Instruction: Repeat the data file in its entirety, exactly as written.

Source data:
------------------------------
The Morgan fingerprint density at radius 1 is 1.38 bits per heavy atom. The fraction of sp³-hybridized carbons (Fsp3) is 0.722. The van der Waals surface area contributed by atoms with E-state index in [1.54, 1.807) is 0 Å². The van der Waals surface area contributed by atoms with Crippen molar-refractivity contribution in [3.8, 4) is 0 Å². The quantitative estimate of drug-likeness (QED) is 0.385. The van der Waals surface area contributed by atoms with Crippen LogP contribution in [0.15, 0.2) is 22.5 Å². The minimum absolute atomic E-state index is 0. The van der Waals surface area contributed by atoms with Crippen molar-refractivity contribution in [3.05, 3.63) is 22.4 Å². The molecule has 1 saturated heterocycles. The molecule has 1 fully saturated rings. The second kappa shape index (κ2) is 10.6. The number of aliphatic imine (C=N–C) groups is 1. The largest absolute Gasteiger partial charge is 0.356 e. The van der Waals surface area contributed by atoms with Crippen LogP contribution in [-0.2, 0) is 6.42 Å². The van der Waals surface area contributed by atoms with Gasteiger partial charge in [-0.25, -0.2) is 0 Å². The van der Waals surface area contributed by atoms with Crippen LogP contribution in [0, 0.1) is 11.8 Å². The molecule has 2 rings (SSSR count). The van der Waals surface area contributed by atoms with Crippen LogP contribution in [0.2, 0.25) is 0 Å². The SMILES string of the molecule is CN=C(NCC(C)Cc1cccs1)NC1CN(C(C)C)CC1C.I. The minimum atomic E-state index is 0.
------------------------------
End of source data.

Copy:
The Morgan fingerprint density at radius 1 is 1.38 bits per heavy atom. The fraction of sp³-hybridized carbons (Fsp3) is 0.722. The van der Waals surface area contributed by atoms with E-state index in [1.54, 1.807) is 0 Å². The van der Waals surface area contributed by atoms with Crippen molar-refractivity contribution in [3.8, 4) is 0 Å². The quantitative estimate of drug-likeness (QED) is 0.385. The van der Waals surface area contributed by atoms with Crippen LogP contribution in [0.15, 0.2) is 22.5 Å². The minimum absolute atomic E-state index is 0. The van der Waals surface area contributed by atoms with Crippen molar-refractivity contribution in [3.05, 3.63) is 22.4 Å². The molecule has 1 saturated heterocycles. The molecule has 1 fully saturated rings. The second kappa shape index (κ2) is 10.6. The number of aliphatic imine (C=N–C) groups is 1. The largest absolute Gasteiger partial charge is 0.356 e. The van der Waals surface area contributed by atoms with Crippen LogP contribution in [-0.2, 0) is 6.42 Å². The van der Waals surface area contributed by atoms with Gasteiger partial charge in [-0.25, -0.2) is 0 Å². The van der Waals surface area contributed by atoms with Crippen LogP contribution in [0, 0.1) is 11.8 Å². The molecule has 2 rings (SSSR count). The van der Waals surface area contributed by atoms with Crippen LogP contribution in [0.2, 0.25) is 0 Å². The SMILES string of the molecule is CN=C(NCC(C)Cc1cccs1)NC1CN(C(C)C)CC1C.I. The minimum atomic E-state index is 0.